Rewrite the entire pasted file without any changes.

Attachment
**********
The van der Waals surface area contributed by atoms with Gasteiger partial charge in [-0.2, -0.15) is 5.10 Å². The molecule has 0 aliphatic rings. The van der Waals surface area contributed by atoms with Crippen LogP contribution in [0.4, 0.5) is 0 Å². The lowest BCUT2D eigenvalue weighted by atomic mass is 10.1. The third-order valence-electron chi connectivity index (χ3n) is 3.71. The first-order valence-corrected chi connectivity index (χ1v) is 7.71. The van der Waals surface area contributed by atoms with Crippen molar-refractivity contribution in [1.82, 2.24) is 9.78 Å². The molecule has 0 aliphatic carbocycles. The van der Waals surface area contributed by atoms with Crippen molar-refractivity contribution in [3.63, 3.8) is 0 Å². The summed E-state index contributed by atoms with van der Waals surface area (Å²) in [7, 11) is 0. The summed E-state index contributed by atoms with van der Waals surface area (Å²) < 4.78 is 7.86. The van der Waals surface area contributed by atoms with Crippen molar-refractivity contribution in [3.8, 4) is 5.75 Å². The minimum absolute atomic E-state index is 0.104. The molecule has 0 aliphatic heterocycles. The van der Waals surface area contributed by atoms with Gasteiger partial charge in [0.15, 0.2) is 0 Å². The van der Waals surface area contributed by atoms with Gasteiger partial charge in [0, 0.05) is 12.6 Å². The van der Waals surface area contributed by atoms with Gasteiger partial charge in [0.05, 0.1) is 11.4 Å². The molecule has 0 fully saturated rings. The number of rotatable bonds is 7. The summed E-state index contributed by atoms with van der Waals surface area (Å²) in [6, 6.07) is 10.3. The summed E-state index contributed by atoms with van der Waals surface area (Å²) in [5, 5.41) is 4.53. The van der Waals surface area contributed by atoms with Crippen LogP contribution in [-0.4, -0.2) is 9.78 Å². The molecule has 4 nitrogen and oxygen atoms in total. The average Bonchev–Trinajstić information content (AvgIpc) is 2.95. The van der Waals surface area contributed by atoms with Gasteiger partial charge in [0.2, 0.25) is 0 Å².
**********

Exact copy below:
The van der Waals surface area contributed by atoms with Gasteiger partial charge in [-0.2, -0.15) is 5.10 Å². The molecule has 0 aliphatic rings. The van der Waals surface area contributed by atoms with Crippen LogP contribution in [0.4, 0.5) is 0 Å². The lowest BCUT2D eigenvalue weighted by atomic mass is 10.1. The third-order valence-electron chi connectivity index (χ3n) is 3.71. The first-order valence-corrected chi connectivity index (χ1v) is 7.71. The van der Waals surface area contributed by atoms with Crippen molar-refractivity contribution in [1.82, 2.24) is 9.78 Å². The molecule has 0 aliphatic carbocycles. The van der Waals surface area contributed by atoms with Crippen molar-refractivity contribution in [3.63, 3.8) is 0 Å². The summed E-state index contributed by atoms with van der Waals surface area (Å²) in [7, 11) is 0. The summed E-state index contributed by atoms with van der Waals surface area (Å²) < 4.78 is 7.86. The van der Waals surface area contributed by atoms with Crippen molar-refractivity contribution in [3.8, 4) is 5.75 Å². The minimum absolute atomic E-state index is 0.104. The molecule has 0 aliphatic heterocycles. The van der Waals surface area contributed by atoms with Gasteiger partial charge in [0.15, 0.2) is 0 Å². The van der Waals surface area contributed by atoms with Gasteiger partial charge in [0, 0.05) is 12.6 Å². The van der Waals surface area contributed by atoms with Gasteiger partial charge in [0.05, 0.1) is 11.4 Å². The molecule has 0 fully saturated rings. The number of rotatable bonds is 7. The summed E-state index contributed by atoms with van der Waals surface area (Å²) in [6, 6.07) is 10.3. The summed E-state index contributed by atoms with van der Waals surface area (Å²) in [5, 5.41) is 4.53. The van der Waals surface area contributed by atoms with Crippen LogP contribution in [-0.4, -0.2) is 9.78 Å². The molecule has 4 nitrogen and oxygen atoms in total. The average Bonchev–Trinajstić information content (AvgIpc) is 2.95. The van der Waals surface area contributed by atoms with Gasteiger partial charge in [0.2, 0.25) is 0 Å².